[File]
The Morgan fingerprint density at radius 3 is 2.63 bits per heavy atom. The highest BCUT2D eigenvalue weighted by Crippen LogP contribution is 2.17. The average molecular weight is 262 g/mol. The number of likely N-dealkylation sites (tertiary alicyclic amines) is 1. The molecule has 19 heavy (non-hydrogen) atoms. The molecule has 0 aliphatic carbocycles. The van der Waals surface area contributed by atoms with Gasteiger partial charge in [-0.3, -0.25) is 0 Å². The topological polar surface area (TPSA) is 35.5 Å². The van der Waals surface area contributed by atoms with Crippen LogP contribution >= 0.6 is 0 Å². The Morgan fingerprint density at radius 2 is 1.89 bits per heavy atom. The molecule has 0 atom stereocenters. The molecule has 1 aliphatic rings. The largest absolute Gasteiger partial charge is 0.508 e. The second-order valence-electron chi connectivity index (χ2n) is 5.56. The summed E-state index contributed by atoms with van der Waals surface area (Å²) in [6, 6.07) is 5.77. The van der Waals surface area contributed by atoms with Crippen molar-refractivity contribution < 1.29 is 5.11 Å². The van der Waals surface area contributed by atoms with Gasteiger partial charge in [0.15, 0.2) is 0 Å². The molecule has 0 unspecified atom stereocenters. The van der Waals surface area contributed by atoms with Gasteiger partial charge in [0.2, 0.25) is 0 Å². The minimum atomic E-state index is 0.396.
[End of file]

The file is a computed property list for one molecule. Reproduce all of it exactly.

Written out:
The Morgan fingerprint density at radius 3 is 2.63 bits per heavy atom. The highest BCUT2D eigenvalue weighted by Crippen LogP contribution is 2.17. The average molecular weight is 262 g/mol. The number of likely N-dealkylation sites (tertiary alicyclic amines) is 1. The molecule has 19 heavy (non-hydrogen) atoms. The molecule has 0 aliphatic carbocycles. The van der Waals surface area contributed by atoms with Gasteiger partial charge in [-0.3, -0.25) is 0 Å². The topological polar surface area (TPSA) is 35.5 Å². The van der Waals surface area contributed by atoms with Crippen LogP contribution >= 0.6 is 0 Å². The Morgan fingerprint density at radius 2 is 1.89 bits per heavy atom. The molecule has 0 atom stereocenters. The molecule has 1 aliphatic rings. The largest absolute Gasteiger partial charge is 0.508 e. The second-order valence-electron chi connectivity index (χ2n) is 5.56. The summed E-state index contributed by atoms with van der Waals surface area (Å²) in [6, 6.07) is 5.77. The van der Waals surface area contributed by atoms with Crippen molar-refractivity contribution < 1.29 is 5.11 Å². The van der Waals surface area contributed by atoms with Gasteiger partial charge in [0.15, 0.2) is 0 Å². The molecule has 0 unspecified atom stereocenters. The van der Waals surface area contributed by atoms with Gasteiger partial charge in [0.2, 0.25) is 0 Å². The minimum atomic E-state index is 0.396.